Also called the ‘UnWastor’, the UPPACT test and demo factory in Eemshaven is capable of processing unshredded, unsorted and unwashed plastic and textile waste into robust and recyclable products. “Used cigarette butts, gym shoes, and artificial turf. Our machine can handle it all,” says Jan Jaap Folmer, CEO and co-founder of UPPACT.
The transition to a circular economy cannot happen soon enough. Every year, 11 million tonnes of plastic ends up in the oceans around the world. Over the past twenty years, as much plastic has been produced as in the preceding eighty years. UPPACT, an Australian-Dutch Joint Venture, wants to contribute to a regional, fully circular ecosystem with its demo factory in Eemshaven, in the province of Groningen, as a way to counteract the ever-growing plastic soup.
Four parties joined forces to make the project a success. Waste processing company Bek & Verburg supplies used fishing nets and boat ropes for recycling. The technology for the machinery comes from Plastech Recycling Ltd. Also, Upp! UpCycling Plastic and Sympact Solutions (dedicated to textile waste) got on board. Upp! had already stumbled across the innovative machine – the UnWastor – from Australia before the corona crisis broke out. The machine constitutes the main part of the pilot plant in Eemshaven.
“Ultimately, we want to use this to set up a large-scale processing capacity for different types of hard-to-recycle plastic and textile waste streams in Europe, and do that around the world too,” states Folmer, also founder of Upp! Apart from fishing nets and boat ropes, the machine also processes other kinds of used plastic. One of the sources for the pilot project is hospital waste. The University Medical Center Groningen (UMCG), among others, sends its waste to the factory. “We also process used cigarette butts, gym shoes and artificial turf,” Folmer adds.
Plastic spaghetti strands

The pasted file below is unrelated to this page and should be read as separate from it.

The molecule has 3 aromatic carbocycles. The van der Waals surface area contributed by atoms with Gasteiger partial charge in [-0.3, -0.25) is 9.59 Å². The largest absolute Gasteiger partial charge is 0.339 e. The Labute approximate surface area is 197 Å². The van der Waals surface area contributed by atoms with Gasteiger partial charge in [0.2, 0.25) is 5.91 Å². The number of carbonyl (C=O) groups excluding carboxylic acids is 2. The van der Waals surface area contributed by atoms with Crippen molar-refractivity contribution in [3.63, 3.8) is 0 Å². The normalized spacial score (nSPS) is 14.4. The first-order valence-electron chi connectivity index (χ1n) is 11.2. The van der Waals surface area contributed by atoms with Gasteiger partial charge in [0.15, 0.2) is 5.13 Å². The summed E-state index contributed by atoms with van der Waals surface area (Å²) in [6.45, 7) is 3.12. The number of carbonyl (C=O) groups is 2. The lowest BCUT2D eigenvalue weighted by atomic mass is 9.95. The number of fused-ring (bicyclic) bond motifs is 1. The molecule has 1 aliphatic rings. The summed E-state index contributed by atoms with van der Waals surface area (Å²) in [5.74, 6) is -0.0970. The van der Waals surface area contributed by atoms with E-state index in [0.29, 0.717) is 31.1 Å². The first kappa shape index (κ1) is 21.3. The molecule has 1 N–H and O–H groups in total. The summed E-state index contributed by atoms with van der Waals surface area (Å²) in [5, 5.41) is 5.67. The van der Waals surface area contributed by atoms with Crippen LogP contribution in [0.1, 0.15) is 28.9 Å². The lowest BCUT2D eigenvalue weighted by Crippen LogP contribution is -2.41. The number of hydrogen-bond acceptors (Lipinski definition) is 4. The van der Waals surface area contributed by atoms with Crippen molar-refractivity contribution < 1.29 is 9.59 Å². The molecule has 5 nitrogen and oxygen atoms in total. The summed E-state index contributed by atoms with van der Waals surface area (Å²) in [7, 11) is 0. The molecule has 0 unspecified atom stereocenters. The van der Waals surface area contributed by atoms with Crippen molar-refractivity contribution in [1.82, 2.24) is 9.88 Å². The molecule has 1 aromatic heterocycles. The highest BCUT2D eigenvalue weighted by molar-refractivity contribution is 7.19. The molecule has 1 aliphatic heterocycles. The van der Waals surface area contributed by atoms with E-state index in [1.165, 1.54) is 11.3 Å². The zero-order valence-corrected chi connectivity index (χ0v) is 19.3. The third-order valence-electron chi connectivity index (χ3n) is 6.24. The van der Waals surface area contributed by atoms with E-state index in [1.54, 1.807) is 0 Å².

The UnWastor is able to create a consistent, homogeneous mass from the used plastic. This mass then forms the basis for new products.
“A lot of plastics are difficult to recycle,” Folmer goes on to explain. “In the regular recycling process, plastic is heated in an oven to a temperature of about 180 ºC. You then see that some plastics are incinerated immediately, while other plastics are just starting to soften up a bit. All the plastics are then combined and pressed together in a mold. The disadvantage of this method is that the plastics often do not adhere to one another very well. So you end up with, for example, a board with a fracture line. We, on the other hand, smelt all the different plastics at their own melting temperatures and mix all the different plastics together in their molten state. This produces a sturdy material. The molecules are spread out like a mountain of spaghetti strands and these adhere really well.”
Boards and posts
The demo factory is used to make poles and boards, among other things. “Normally, much higher grades of recycled plastics are used for this,” Folmer explains. “However, we can offer the same quality but with our own ‘low-grade’ variant. Moreover, because the plastic does not need to be washed or shredded, the overall manufacturing process uses less energy and is therefore somewhat cheaper.” Last but not least, “We heat the used plastic only once, whereas normally it is heated as much as three times. This also cuts down on energy consumption and significantly reduces our carbon footprint.”
In due course, more products will be added to the production list in addition to poles and boards. Folmer: “We were recently selected for a challenge to make the port infrastructure more sustainable that was set by Groningen Seaports.” The machine currently in use is primarily suited for coarser applications. A newer version of the machine, which is expected to be built in the summer, is capable of handling more. “Take, for example, instance, rainwater drainage systems, irrigation components or other climate-adaptive products.”
Before this can be done, a number of technical issues have to be worked out first. For example, new molds must be made, which are suitable for producing products with non-symmetrical shapes. It is also important to continue commercializing the machine. That, too, requires making some adjustments. “At the moment, we’re still hanging the molds behind the machine by hand. If we’re going to start manufacturing in larger numbers soon, we first need to get the process semi-automated. We’re very busy working on getting that sorted out.”
By 2023, if all goes according to plan, two commercially operating factories will be built in the Netherlands, each with a capacity of approximately 10 to 15 thousand tonnes per year. The first one will also be located in Eemshaven.
Folmer hopes to be able to scale up further not much later after that. “If you look at the large volumes of plastic waste currently on the market, I expect that we will be able to set up four to five large factories in the Netherlands in the not too distant future. We’re also not confining ourselves to the Netherlands alone, we also want to expand to the ports of Hamburg and Antwerp, for starters. By doing that, we’re not only helping the ports to process all of that plastic, but we’re also helping the governments of all of these countries to achieve their circular goals.”
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